Thursday, 2 June 2016

“The Škocjan Caves” The Natural Treasure of Slovenia



Well, Škocjan Caves is a cave system, acknowledged as one of the natural treasure in Slovenia. The Škocjan Caves have significance importance, was entered on UNESCO’s list of natural and cultural world heritage sites in 1986. Moreover, Škocjan Caves was also entered in International scientific circles ranking among most important caves of planet earth. The Škocjan Caves represents the most noteworthy underground marvels in both the Karst region and Slovenia. Currently, Slovenia is actively protecting Škocjan Caves system, established Škocjan Caves Regional Park and the Škocjan Caves Park Public Service Agency.  Škocjan Caves is one of largest known underground canyons in the planet earth, encompasses majestic natural beauty with great aesthetic vales, great microclimatic condition, a special ecosystem has developed. In 1999, the Škocjan Caves also entered on the list of Ramsar Wetlands of International importance along with the underground stream of the Reka River. 

Škocjan Caves have formed around 300 m thick layer of Cretaceous and Paleocene limestone. The length of Škocjan Caves is 6,200 m and its exceptional volume of the underground canyon is what distinguishes Škocjan Caves from other caves and places it among the most famed underground features in the world. The cave entrances are at the bottom of the two collapse dolines, big collapse doline and Little Collapse Doline. In 1819, the country councilor Metej Tominc decided to build steps to the bottom of Big Collapse Doline and decorated steps. This is the start of tourism in Škocjan Caves. So, by the time passes, the Škocjan Caves getting popular place for tourists. It is estimated that more than 100,000 visitors per year had visit the cave system. Moreover, visitors can also see the part of the underground canyon with Big Collapse Doline. Further, you can also see terraces of precipitated calcium carbonate inside Skocjan Caves.

Moreover, The Reka River disappears underground at Big Collapse Doline into Škocjan Caves, and its 1/3 flow to the Timavo River. The view of big river in the rainy season below the surface is majestic and frightening. The river is flowing through the underground canyon along 3.5km Hanke’s Channel. Therefore, at some points, the river expands into massive underground chambers, and one of Chamber named Martel’s considered largest underground chamber in Europe. The canyon ends with a small siphon, cannot accommodate enormous volume of water that pours into the cave after torrential rainfall, causing major flooding.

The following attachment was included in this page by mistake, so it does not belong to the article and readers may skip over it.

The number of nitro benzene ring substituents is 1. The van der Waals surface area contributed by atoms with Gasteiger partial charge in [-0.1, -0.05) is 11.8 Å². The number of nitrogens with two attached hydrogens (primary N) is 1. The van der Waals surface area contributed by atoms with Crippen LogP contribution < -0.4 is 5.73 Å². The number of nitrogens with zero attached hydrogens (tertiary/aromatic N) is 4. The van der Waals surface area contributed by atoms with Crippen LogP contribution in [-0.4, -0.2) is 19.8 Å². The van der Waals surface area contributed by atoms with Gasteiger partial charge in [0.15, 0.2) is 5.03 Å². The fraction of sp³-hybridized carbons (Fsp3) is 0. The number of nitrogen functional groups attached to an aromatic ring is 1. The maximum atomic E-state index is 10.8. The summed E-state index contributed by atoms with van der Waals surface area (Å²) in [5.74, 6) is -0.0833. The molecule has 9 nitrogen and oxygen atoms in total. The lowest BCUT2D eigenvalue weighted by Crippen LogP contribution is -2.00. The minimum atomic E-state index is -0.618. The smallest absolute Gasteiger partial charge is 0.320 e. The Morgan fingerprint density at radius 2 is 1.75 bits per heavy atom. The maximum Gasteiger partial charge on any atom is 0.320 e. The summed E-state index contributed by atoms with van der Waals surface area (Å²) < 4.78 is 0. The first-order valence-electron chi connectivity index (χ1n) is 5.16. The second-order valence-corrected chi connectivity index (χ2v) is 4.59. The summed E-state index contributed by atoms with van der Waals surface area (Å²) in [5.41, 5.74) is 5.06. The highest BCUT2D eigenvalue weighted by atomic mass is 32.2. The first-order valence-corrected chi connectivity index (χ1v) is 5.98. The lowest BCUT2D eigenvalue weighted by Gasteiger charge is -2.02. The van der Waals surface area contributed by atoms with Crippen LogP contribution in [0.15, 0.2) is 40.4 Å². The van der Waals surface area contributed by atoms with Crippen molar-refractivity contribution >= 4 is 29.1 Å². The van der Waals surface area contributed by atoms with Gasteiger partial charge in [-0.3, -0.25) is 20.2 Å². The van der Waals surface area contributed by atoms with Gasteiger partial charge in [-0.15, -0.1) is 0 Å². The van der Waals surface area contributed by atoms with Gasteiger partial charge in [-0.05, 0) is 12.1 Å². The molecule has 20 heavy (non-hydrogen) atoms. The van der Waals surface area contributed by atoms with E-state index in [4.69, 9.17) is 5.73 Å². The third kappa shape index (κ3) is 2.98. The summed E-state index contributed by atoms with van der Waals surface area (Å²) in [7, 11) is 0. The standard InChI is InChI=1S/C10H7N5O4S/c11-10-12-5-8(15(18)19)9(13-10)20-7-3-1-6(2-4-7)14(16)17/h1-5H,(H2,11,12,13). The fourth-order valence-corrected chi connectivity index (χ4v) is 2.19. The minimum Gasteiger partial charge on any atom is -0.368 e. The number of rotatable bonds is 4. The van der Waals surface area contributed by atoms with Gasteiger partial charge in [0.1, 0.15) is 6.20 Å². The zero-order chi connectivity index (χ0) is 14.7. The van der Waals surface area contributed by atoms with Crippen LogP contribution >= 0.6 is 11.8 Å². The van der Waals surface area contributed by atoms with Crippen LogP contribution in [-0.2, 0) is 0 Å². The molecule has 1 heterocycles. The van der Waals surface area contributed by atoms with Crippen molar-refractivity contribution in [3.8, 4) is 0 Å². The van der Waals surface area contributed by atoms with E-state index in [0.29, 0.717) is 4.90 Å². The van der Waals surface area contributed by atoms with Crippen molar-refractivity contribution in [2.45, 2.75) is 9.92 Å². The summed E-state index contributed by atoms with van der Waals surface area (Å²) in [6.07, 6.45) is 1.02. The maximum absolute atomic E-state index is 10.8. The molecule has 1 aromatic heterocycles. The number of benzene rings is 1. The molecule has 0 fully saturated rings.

The first written evidence on Škocjan Caves originate through the 1561 map of Lazius-Ortelius and 1637 Map of Mercator’s Novus. In 1782, the famous French painter Louis-Francois painted some portions of Škocjan Caves which shows the significance of natural features in the Trieste hinterland. Hence, the systematic exploration of Škocjan Caves started with a speleology expedition in 1884. Thus, explorers reached the major portions of banks of Mrtvo jezero and discovered the Silent in 1904.  The next significant event took place in 1990, when Slovenian divers managed to swim through the siphon Ledeni dihnik and discovered more than 200 m of new cave passages. 

From the ancient times, folks have been fascinated to the gorge where the Reka River disappears underground as well as the secretive cave entrances. However, the Reka River sinks under a rocky wall; on the top of it lies the village of Škocjan, after which the caves are named “Škocjan Caves Regional Park” is archaeologically tremendously rich; though, it was inhabited starting 10 thousand years ago. Nevertheless, a valuable archaeological find in Fly Cave specifies the impact of Greek civilization. This region was surely one of the most important pilgrimage sites in Europe, 3,000 years ago, particularly in the Mediterranean, where it was of significant cult implication in connection with the afterlife and communication with ancestral spirits.